Open Mike


"The People" Have Brains

Editor: In decrying the network's pullback of convention coverage ["Conventional Minds," 7/19, page 40], B&C
falls under the tendency to assume that "the people" are to be led around like a school of fish. You worry that if the networks don't provide extensive coverage, "the people" won't understand that the election is important. Please.

William Sellers, Los Angeles (Received via e-mail)

Emmy Miscount?

Editor: Your July 19 story, "Emmy Likes HBO a Lot" [page 6] carries a misleading subhead ("For the first time, cable gets more nominations than broadcast nets").

In fact, a TVB analysis of the Emmy list underscores the strength of broadcast television. Ad-supported broadcast programs scored a total of 180 nominations, while ad-supported cable scored a total of 75. To be fair, HBO and its fellow noncommercial premium network Showtime should not be lumped together with ad-supported cable.

If advertisers are looking to put their messages in Emmy-nominated programming, broadcast beats cable's offerings by better than 2 to 1.

Chris Rohrs, President, Television Bureau of Advertising, New York (Received via e-mail)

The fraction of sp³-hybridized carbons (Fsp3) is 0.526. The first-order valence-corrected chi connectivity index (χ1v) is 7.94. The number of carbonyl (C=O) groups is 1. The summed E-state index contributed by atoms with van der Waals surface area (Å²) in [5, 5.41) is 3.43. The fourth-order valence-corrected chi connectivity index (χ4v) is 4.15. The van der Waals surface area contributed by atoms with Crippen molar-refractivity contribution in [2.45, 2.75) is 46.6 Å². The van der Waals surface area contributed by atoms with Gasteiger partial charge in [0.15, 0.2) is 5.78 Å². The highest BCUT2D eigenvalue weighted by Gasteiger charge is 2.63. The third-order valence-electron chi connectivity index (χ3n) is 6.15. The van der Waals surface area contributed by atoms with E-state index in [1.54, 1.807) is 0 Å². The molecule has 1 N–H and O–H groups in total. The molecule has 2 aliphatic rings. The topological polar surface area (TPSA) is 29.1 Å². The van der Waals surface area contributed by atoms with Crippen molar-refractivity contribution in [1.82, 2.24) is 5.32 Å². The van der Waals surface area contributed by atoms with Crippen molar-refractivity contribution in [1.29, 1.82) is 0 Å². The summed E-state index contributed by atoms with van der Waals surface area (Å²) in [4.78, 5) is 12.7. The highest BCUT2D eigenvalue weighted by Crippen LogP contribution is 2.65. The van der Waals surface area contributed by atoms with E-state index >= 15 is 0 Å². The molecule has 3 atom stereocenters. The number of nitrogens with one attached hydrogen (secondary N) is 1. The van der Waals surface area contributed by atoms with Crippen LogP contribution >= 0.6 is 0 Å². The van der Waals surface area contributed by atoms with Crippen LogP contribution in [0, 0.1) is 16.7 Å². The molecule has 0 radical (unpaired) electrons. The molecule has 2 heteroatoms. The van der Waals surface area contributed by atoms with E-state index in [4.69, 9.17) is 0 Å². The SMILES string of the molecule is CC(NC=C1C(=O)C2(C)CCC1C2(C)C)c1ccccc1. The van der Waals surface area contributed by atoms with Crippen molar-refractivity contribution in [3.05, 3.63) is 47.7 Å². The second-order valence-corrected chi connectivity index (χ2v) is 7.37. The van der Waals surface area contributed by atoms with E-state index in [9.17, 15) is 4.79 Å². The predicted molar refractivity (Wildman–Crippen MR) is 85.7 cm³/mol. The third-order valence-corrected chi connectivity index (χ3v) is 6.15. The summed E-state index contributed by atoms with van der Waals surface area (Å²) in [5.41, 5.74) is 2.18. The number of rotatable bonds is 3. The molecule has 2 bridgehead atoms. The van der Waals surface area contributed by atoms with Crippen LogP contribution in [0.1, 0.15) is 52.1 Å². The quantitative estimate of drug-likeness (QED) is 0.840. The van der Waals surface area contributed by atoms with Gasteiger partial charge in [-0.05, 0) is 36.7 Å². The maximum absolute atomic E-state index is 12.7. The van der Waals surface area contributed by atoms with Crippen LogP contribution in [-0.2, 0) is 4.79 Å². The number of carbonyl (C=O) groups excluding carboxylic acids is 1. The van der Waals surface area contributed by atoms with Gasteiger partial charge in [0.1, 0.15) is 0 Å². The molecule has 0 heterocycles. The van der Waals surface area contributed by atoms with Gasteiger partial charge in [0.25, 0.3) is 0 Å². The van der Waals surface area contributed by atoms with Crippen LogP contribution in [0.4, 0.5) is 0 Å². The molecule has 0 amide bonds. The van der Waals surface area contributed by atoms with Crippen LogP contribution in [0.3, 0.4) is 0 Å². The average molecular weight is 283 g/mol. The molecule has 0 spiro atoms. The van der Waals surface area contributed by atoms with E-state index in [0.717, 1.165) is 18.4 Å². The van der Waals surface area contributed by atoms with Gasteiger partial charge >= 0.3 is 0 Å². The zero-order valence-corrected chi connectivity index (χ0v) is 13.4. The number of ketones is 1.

Those Who Forget the Past…

Editor: In reference to "Speed Up the Switch" [8/2, page 13], Rep. Joe Barton looks too young to remember the '50s, so let me remind him:

When the FCC opened up UHF in 1952, the question of how existing sets would receive the new channels was dealt with quite simply—a $20 converter, made by Blonder-Tongue Labs in Newark, N.J., would modernize all sets. Sure. The UHF debacle, in which more stations failed than succeeded, only ended with the All-Channel Law that went into effect in 1964. Even then, it took years to recover.

Obviously, the good congressman has never read George Santayana or he would never rely on a DTV converter.

Let us not abandon NTSC television just yet.

Barry Friedman, Santa Monica, Calif.